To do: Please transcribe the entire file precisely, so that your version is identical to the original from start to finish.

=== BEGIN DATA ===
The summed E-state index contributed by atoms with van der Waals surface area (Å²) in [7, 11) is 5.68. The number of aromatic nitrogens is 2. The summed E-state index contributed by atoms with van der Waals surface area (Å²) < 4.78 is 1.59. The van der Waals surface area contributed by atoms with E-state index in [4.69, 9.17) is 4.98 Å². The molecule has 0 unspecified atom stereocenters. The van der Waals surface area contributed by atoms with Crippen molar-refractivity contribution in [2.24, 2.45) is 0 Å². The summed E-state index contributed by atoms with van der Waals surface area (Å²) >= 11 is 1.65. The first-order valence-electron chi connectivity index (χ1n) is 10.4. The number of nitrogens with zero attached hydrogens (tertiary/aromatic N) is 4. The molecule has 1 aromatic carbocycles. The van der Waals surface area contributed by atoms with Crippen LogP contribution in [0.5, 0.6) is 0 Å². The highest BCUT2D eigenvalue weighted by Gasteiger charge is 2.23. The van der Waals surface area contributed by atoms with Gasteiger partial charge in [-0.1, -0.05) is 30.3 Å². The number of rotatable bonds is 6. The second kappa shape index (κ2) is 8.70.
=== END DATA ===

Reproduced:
The summed E-state index contributed by atoms with van der Waals surface area (Å²) in [7, 11) is 5.68. The number of aromatic nitrogens is 2. The summed E-state index contributed by atoms with van der Waals surface area (Å²) < 4.78 is 1.59. The van der Waals surface area contributed by atoms with E-state index in [4.69, 9.17) is 4.98 Å². The molecule has 0 unspecified atom stereocenters. The van der Waals surface area contributed by atoms with Crippen molar-refractivity contribution in [2.24, 2.45) is 0 Å². The summed E-state index contributed by atoms with van der Waals surface area (Å²) >= 11 is 1.65. The first-order valence-electron chi connectivity index (χ1n) is 10.4. The number of nitrogens with zero attached hydrogens (tertiary/aromatic N) is 4. The molecule has 1 aromatic carbocycles. The van der Waals surface area contributed by atoms with Crippen LogP contribution in [0.5, 0.6) is 0 Å². The highest BCUT2D eigenvalue weighted by Gasteiger charge is 2.23. The van der Waals surface area contributed by atoms with Gasteiger partial charge in [-0.1, -0.05) is 30.3 Å². The number of rotatable bonds is 6. The second kappa shape index (κ2) is 8.70.